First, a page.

The Great 2011 Film Challenge Part 3
I challenged myself to watch 100 films I've never seen before in 2011. By September 4th, I had achieved this. Hmn.
So now the challenge is to breach 150.
That's doable. Harder, though, will be to write about all those that I've seen by the end of the year.
I shall do it in instalments, sir. Not only does that make it easier to read and write, but it also means that I get more content which should serve to raise my rankings in Google! Everybody wins!
So, here's part one, and part two was incorporated into my post about my afternoon at the BFI Mediateque.
Part three, then:
1. Valerie & Her Week Of Wonders
This one, coveted by those lovely hauntological types, almost defies categorisation. It's essentially a vampiric coming of age tale, but it's more Holy Mountain than Let The Right One In. Yes, it's so full of bleary dialogue, hazy imagery and striking symbolism that, even given its short runtime, watching it feels like sleepwalking. The word “dreamlike” was made for films like this.
Rendered in stark black and white so as to echo the graphic novel source material, this one's as humbling as it is inspirational. At one point our hero, having survived revolution in Iran, is driven nearly to the brink after having lost her European boyfriend. There's probably a lesson there – that if we ever feel as though things are bad in the west, well – you have no idea. And yet, it never feels preachy (even though it occasionally preaches) and, despite the weighty subject matter and poignant ending, it somehow manages to be a lot of fun, too.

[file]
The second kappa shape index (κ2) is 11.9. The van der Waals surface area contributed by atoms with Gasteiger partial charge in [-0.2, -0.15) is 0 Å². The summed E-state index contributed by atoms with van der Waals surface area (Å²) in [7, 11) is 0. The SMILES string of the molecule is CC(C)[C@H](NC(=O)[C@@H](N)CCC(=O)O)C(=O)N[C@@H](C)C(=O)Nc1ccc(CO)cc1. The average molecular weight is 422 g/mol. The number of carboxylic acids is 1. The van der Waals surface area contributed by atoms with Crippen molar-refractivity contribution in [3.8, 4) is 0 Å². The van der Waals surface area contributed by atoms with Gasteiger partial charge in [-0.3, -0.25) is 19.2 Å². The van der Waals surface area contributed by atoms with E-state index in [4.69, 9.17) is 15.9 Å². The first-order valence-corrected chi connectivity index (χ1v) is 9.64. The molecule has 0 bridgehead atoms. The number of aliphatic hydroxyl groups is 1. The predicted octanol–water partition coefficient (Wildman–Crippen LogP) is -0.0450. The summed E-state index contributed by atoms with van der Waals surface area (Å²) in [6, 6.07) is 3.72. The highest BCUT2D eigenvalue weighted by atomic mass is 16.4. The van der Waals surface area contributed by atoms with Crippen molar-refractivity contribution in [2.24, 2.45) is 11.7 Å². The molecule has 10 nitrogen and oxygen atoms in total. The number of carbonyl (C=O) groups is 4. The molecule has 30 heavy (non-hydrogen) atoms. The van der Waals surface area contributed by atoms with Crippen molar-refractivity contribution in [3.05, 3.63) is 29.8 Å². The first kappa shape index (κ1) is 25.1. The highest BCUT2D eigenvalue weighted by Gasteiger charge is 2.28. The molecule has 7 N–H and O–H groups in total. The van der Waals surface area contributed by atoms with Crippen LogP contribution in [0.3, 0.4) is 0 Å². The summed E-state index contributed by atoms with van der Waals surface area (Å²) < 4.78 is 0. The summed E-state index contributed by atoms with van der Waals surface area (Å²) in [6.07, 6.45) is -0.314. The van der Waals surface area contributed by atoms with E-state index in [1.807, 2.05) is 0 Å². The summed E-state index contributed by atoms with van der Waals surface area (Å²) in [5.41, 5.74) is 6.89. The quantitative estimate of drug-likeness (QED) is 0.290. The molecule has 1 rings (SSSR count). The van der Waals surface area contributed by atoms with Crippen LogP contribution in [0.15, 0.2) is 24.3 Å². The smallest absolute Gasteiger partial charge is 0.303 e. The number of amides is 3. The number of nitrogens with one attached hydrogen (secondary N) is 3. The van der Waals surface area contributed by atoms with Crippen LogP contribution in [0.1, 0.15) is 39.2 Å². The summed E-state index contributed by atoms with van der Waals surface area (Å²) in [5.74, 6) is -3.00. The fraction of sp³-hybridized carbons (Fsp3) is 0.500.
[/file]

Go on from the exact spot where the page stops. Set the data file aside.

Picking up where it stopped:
Idiot actors making a film about Vietnam get stuck in a real combat situation and, for a while, don't realise it. A pretty obvious idea, but nonetheless, this film is mental and very, very funny. The “grunt” dialogue is hysterical (“Our asses don't get fragged in this bullshit valley, first thing I'm doin' is payin' my two bucks so I can watch Brooklyn bust his cherry on a sweet little mama son's dinky-down poon-tang!”) and the films-within-films are fantastically realised. Only Tom Cruise's caustic and offensive producer threatens to ruin the fun, but apart from that this is a genuinely funny modern comedy that bears repeat viewings.
At one point, Will Ferrell's character places his ballsack on his step-brother's beloved drumkit. But the testicles you see aren't real. Rather, they're synthetics which cost around $10,000 to make. That alone should give anybody an idea as to what sort of film this is: They take their gross-outs very seriously. That the synthetic balls cost so much entails that nobody can describe the scene as “throwaway”. They'll have you know that a lot of money went into it, thank you very much. Are we to therefore assume that just as much time and effort was dedicated to every other facet of this film? Well, if so, it certainly shows. As modern comedy goes, you can tell which films are doomed to be forever considered as trite and disposable (The Hangover and any recent spoof) and which are worthy to be considered as part of a new classic canon. I would without question place this in the latter category.
One of these days I'm going to make a list of musicals for people who think they don't like musicals. This would be a strong contender for the top spot. Rather like Flight of the Conchords, the characters only break out into song when they no longer feel able to express themselves otherwise. In the tunes, then, are their secrets, their dreams, their desires. And it doesn't harm, of course, that the songs are such energising standards from the likes of Dusty Springfield, Tom Jones, James Brown, Cyndi Lauper, Bruce Springsteen and Elvis Presley. Add to this genuinely sympathetic characters, Steve Buscemi, Christopher Walken and a performance from Kate Winslet which can quite literally be described as “hot” and you have something which I found quite impossible not to enjoy.